The Other Woman

Image result for women ministering to women

The Other Woman

Many times, we become so myopic with our vision.  We are focused on our own personal tasks, whether it be for our job, our home, our family.  We can miss out on those quality moments to minister to the ‘other woman’ who may be right in front of us.

Looking at the woman at the well, Jesus was likely tired and very thirsty, yet He took the time to minister to this woman at the very heart of her need. (Jn. 4:1-42) When Peter’s mother-in-law was sick, Jesus took time to heal her. (Lk. 4:38-39) If we take time away from our agenda, can we bring healing through our intercession to the ‘other woman’ whom God places on our heart? Can we be a healing balm to the ‘other woman,’ who may have a wounded spirit?

The widow of Nain depended on her son for financial support, and now he was dead.  Jesus cared enough about this ‘other woman’ to raise her son from the dead so that her needs would be met. (Lk 7:11-17) What about the ‘other woman’ you know who is widow?  Can you offer her a ride to the doctor so she doesn’t go alone?  Can you take a few moments to let her know that you are thinking about her, or that you appreciate her?

The sinful woman came to pour out precious ointment upon the feet of Jesus.  Yet, those around scorned her. (Lk 7:36-50) Would we be the same way with the ‘other woman’ if she suddenly started attending our church, and lavishly giving of herself to the Lord?  Would we be intimidated by how fast she was growing in the Lord?  Would we be jealous of her free worship of our Lord?

Joanna was a woman who supported the ministry of Jesus with her finances.  (Lk. 8:1-3) If the ‘other woman’ has implemented some really creative ideas to support the work of the Lord, would we stand back and criticize her?  Or would we desire to encourage her?

When the woman with the issue of blood approached Jesus, He was on His way to help Jairus, whose daughter was sick.  It’s implied in scripture that this ‘other woman’ wasn’t important because she wasn’t mentioned by name, yet Jairus was mentioned by name and occupation, giving us the idea that he was an important man.  Yet, we see Jesus take time for this insignificant woman. (Lk. 8) Do we forget about the insignificant woman in order to take care of the woman who seems to be more important in social stature?  Do we prefer to do our acts when they are seen by those ‘important’ people?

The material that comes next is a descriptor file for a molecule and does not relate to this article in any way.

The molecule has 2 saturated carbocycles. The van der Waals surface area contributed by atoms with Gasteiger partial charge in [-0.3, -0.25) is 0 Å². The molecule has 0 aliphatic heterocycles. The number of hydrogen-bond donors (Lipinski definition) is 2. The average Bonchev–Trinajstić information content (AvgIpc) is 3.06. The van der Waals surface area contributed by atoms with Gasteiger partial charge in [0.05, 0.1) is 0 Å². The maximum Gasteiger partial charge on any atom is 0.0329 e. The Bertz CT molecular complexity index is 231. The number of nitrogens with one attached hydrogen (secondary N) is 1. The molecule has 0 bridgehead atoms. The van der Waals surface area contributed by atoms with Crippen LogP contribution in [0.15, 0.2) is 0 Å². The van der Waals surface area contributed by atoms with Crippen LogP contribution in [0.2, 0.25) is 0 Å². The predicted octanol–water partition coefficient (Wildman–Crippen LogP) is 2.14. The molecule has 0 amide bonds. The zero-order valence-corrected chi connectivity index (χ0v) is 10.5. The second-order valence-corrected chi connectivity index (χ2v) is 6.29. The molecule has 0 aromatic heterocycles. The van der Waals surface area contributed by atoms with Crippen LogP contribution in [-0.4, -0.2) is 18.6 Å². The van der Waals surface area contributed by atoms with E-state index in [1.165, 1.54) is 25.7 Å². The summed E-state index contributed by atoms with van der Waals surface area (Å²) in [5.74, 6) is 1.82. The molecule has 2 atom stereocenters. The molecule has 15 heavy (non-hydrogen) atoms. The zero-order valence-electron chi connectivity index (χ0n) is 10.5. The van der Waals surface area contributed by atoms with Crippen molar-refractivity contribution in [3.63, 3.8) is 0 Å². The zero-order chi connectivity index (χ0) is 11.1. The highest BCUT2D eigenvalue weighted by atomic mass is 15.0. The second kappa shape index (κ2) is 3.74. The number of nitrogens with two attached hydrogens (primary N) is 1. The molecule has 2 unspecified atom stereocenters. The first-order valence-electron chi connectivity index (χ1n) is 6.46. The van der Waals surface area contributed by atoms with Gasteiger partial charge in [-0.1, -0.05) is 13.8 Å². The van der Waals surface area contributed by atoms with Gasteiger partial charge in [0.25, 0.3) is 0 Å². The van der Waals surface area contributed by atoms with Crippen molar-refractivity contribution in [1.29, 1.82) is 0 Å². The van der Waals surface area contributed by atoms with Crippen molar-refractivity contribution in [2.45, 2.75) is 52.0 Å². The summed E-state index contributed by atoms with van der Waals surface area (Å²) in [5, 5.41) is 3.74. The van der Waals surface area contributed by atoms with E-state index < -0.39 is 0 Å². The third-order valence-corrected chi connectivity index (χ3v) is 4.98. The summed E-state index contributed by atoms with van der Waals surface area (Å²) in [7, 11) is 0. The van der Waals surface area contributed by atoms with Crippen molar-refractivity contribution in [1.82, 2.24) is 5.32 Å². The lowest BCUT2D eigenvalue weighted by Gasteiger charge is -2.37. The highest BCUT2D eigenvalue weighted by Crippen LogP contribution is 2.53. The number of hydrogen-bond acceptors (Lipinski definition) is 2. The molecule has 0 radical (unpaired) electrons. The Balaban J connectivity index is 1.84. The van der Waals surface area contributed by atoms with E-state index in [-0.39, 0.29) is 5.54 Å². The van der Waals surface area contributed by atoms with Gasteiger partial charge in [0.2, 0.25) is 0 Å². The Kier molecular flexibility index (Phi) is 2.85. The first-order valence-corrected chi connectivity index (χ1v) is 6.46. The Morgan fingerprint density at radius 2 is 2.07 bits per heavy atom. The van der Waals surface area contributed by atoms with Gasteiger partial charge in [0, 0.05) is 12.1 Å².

We see that the Syrophoenician woman had a serious plea and Jesus takes the time to respond to her. (Mt. 15:21-28) When the ‘other woman’ has a plea for a prayer request, do we take the time to agree with her right then in prayer?  Or, do we tell her that we will be praying, only to forget about her request in a matter of seconds?

A woman caught in the act of adultery was quickly condemned by the people, yet Jesus refused to condemn her. (Jn. 8:1-11) Do we condemn the ‘other woman,’ just like the people in this story did?  Do we begin to gossip about the woman, not even realizing that our mouth has led us into just as bad of a sin?  Do we remember that if it wasn’t for God’s grace, we could be that ‘other woman’?

Looking at Mary and Martha, we see Martha griping about the ‘other woman,’ who happened to be sitting at the feet of
Jesus, soaking up His every word.  (Lk. 10:38-42) When we see the ‘other woman’ being truly blessed by the Lord, do we find something about which to gripe?  Do we speak bitter words about her?

In Lk. 11:27-28, we find that a woman in the crowd cries out a blessing to Mary, the mother of Jesus.  How often do we take time from our own agenda to simply bless the ‘other woman?’

God sets many ‘other women’ in our path throughout the week.  Many of them have been battered by trials that we can’t even fathom.  Some are battling deep depression because they feel like nobody cares.  Some haven’t felt appreciated in a long time.  Who is Father laying on your heart?  Isn’t it time to break away from your own agenda and minister God’s agenda to the ‘other woman?’
© 2004, Stacy R Miller

Advertisements

Leave a Reply

Fill in your details below or click an icon to log in:

WordPress.com Logo

You are commenting using your WordPress.com account. Log Out / Change )

Twitter picture

You are commenting using your Twitter account. Log Out / Change )

Facebook photo

You are commenting using your Facebook account. Log Out / Change )

Google+ photo

You are commenting using your Google+ account. Log Out / Change )

Connecting to %s

%d bloggers like this: